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Added: Sep 22, 2021
Last edited: Aug 09, 2022
The Chinese city of Shenzhen turned a 105-acre abandoned agricultural experiment station into a park that incorporates sponge city principles. The city's embrace of the sponge city concept has been driven by its spirit of innovation, but also by the fact that the effects of an unbalanced water cycle are often plain to see here.
The sponge city concept uses nature-inspired water management solutions, including small swales to catch runoff, ponds with native rushes and permeable pavement, to capture, store and purify rainwater. Sponge city infrastructure functions to reduce the risk of flooding while also providing habitat for urban biodiversity.
Today, approximately 24 million people live within Shenzhen’s greater urban area. As the area transcended its naturally marshy environment and turned from literal backwater into economic powerhouse, much of its land cover succumbed to blacktop and concrete.
During storms, the abundance of paved-over land caused widespread flooding, as well as large-scale releases of urban pollution into nearby Shenzhen Bay and the Pearl River Delta.
In late 2013, President Xi Jinping officially endorsed the sponge city concept, and the following year the Ministry of Housing and Urban-Rural Development issued a set of technical guidelines aimed at ensuring that 70 percent of surface runoff be captured in place.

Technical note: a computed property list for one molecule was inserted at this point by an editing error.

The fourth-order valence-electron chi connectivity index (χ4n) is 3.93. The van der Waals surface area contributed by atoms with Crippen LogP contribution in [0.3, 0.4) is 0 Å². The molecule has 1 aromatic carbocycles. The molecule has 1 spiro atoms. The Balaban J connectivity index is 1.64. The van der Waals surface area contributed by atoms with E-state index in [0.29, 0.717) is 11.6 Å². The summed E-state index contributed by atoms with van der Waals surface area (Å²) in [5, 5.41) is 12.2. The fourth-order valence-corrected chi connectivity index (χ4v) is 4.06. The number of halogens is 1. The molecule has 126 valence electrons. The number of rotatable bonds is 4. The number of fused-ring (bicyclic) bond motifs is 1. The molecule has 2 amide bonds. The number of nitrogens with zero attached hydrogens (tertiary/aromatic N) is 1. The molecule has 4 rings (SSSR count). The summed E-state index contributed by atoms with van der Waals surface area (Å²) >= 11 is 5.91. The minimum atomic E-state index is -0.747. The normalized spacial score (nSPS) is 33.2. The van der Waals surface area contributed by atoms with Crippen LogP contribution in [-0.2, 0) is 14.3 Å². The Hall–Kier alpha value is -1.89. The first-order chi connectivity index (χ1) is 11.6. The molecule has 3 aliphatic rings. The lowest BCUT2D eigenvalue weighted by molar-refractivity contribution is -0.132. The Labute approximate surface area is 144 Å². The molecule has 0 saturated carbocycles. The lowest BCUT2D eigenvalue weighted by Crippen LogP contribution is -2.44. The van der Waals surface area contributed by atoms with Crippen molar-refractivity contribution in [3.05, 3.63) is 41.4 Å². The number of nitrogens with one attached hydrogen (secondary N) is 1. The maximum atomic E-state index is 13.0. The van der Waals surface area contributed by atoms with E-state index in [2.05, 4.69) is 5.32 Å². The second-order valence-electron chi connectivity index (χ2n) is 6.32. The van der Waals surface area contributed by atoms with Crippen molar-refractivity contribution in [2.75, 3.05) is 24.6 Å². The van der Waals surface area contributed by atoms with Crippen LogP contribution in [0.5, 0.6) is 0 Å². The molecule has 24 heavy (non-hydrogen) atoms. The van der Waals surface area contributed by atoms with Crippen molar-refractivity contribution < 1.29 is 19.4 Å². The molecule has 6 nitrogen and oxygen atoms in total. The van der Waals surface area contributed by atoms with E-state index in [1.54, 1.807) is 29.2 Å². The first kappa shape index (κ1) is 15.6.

The central government also launched what would ultimately become a 30-city pilot program to prove out the concept, and Shenzhen is one of them.
Different initiatives emerged in the city, one being the transformation of a 105-acre abandoned agricultural experiment area into a community park known as Xiangmi Park or Honey Lake Park, where they used bioswales, permeable pavement, and other elements to allow it to double as a stormwater management tool. A Shenzhen-based company, Techand Ecology & Environment, helped design the park.
Similarly, on the northwest side, a relatively new suburb called Guangming has also recently built New City Park which showcases a model of retaining stormwater in place, from a water-absorbing latticework in the parking lot to permeable pavement on the paths, to swales and miniature, artificial wetlands designed to slow and soak up water. The massive adjacent public sports center also has a green roof and a vast expanse of permeable bricks and pavement.
Sponge city improvements in Shenzhen, which officially began in 2017, now cover 24 percent of the city’s total surface area.
Using techniques that mimic nature, sponge cities can catch, clean, and store rain, which reduces the risk of flooding and keeps local drainage and water treatment systems from being overwhelmed.
Photo by Dickens Lin on Unsplash
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